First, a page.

Usually, teen idols sprint away from the notion they're racking up the years, but the Backstreet Boys cannily decided to treat their 20th Anniversary as a very big deal, bringing Kevin Richardson back into the fold -- he left after 2005's Never -- for a tour, a documentary, and In a World Like This, the band's seventh album. Over the course of the back half of the 2000s, Backstreet Boys slowly accepted their advancing age, making a slow shift from dance-pop toward adult contemporary, and although it has a sharper gleam in its sheen, In a World Like This doesn't find BSB reversing this trend. Working primarily with longtime colleague Max Martin, Morgan Taylor Reid, and Martin Terefe, who has produced Jason Mraz, Ron Sexsmith, James Morrison, and KT Tunstall among other singer/songwriters, Backstreet Boys take sideways glances toward their past but focus on the present, happy to keep things smooth even when the rhythms get a little heated. Most of the heavier dance beats come courtesy of Reid -- the single "Permanent Stain," "One Phone Call," the shoutalong closer "Soldier" -- but even then it rarely feels as if the Backstreet Boys are desperate for a club hit; as much as anything, these harder beats are there for some variety in texture. Max Martin does an admirable job in deglossing his hooks on the title track, but where BSB really shine are on the Terefe tracks, which sometimes hint at the breezy acoustic melodicism of Mraz, but better still evoke the classic stripped-down soul of prime Babyface, especially on "Try" and "Trust Me." Perhaps there are moments where texture trumps composition, but overall In a World Like This is a surprisingly mature and fine record from a former boy band that seems unafraid to act its age. ~ Stephen Thomas Erlewine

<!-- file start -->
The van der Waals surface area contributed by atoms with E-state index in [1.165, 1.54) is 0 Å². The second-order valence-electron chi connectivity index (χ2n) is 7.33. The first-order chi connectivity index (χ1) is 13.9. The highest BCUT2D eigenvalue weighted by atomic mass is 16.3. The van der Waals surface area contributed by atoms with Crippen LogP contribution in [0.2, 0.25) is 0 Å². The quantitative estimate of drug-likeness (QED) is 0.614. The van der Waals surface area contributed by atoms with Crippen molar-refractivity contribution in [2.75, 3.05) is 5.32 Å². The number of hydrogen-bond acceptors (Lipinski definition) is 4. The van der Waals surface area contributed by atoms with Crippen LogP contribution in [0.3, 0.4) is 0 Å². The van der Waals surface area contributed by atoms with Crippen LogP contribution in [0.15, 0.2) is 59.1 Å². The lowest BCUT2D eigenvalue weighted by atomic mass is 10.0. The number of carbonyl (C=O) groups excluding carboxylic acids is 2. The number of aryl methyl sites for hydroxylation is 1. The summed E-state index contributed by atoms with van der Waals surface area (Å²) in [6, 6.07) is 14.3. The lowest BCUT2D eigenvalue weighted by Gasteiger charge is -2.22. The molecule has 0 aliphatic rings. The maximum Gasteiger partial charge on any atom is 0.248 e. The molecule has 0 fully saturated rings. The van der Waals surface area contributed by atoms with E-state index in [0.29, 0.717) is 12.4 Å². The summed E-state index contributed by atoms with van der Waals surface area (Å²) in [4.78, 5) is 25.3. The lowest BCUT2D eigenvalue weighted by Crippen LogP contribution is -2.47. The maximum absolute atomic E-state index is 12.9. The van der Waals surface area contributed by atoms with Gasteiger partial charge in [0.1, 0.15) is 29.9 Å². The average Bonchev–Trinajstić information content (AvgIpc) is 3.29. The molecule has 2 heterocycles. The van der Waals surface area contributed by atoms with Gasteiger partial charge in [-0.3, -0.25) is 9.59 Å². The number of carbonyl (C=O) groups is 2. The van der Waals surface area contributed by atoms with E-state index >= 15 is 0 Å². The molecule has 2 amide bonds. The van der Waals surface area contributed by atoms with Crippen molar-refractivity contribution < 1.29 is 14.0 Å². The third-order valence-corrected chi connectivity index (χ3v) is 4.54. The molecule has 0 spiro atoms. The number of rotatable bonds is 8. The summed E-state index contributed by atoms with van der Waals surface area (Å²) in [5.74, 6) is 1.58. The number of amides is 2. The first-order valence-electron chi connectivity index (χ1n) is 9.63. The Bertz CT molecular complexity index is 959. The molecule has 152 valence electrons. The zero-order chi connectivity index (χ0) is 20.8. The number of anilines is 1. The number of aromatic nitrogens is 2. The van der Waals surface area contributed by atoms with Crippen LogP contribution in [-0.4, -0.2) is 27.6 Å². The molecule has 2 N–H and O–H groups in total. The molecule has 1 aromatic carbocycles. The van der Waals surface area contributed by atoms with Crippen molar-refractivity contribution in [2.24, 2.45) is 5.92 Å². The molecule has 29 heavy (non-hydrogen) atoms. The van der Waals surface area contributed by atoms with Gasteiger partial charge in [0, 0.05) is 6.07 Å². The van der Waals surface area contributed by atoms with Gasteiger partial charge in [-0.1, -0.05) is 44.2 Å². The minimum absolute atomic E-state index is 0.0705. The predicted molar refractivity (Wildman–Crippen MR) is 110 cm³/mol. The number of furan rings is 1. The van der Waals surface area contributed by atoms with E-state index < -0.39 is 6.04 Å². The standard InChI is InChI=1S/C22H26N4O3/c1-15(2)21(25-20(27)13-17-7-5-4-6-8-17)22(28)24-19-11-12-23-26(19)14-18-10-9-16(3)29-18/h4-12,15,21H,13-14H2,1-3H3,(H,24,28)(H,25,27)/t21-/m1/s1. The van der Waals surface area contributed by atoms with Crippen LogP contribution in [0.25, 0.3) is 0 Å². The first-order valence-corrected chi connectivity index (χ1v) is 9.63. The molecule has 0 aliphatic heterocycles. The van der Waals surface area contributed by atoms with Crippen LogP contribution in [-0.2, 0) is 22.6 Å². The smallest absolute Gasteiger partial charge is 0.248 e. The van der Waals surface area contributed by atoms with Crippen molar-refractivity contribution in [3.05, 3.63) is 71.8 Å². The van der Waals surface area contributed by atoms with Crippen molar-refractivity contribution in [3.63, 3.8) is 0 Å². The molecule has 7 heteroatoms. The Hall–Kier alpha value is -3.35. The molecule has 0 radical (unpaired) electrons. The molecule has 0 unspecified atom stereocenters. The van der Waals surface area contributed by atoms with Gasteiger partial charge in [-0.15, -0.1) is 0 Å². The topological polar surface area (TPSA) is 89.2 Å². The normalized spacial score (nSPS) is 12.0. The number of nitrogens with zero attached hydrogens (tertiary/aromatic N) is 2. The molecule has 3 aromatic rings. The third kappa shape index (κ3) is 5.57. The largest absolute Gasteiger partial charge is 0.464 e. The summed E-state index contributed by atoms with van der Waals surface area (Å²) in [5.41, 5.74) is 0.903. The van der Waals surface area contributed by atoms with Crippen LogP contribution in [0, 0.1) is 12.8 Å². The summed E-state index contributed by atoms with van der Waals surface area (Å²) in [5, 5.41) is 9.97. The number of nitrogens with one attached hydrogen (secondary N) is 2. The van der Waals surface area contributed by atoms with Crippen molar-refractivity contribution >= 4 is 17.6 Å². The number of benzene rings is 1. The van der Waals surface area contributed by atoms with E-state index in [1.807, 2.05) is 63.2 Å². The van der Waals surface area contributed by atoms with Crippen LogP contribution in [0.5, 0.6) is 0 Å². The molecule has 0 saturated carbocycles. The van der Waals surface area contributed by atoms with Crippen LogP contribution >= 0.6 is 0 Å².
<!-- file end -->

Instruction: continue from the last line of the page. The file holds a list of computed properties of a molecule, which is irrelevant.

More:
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Pop - Released April 15, 2014 | K-BAHN - BMG Rights Mgmt (US)

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Pop - Released January 14, 2019 | RCA Records Label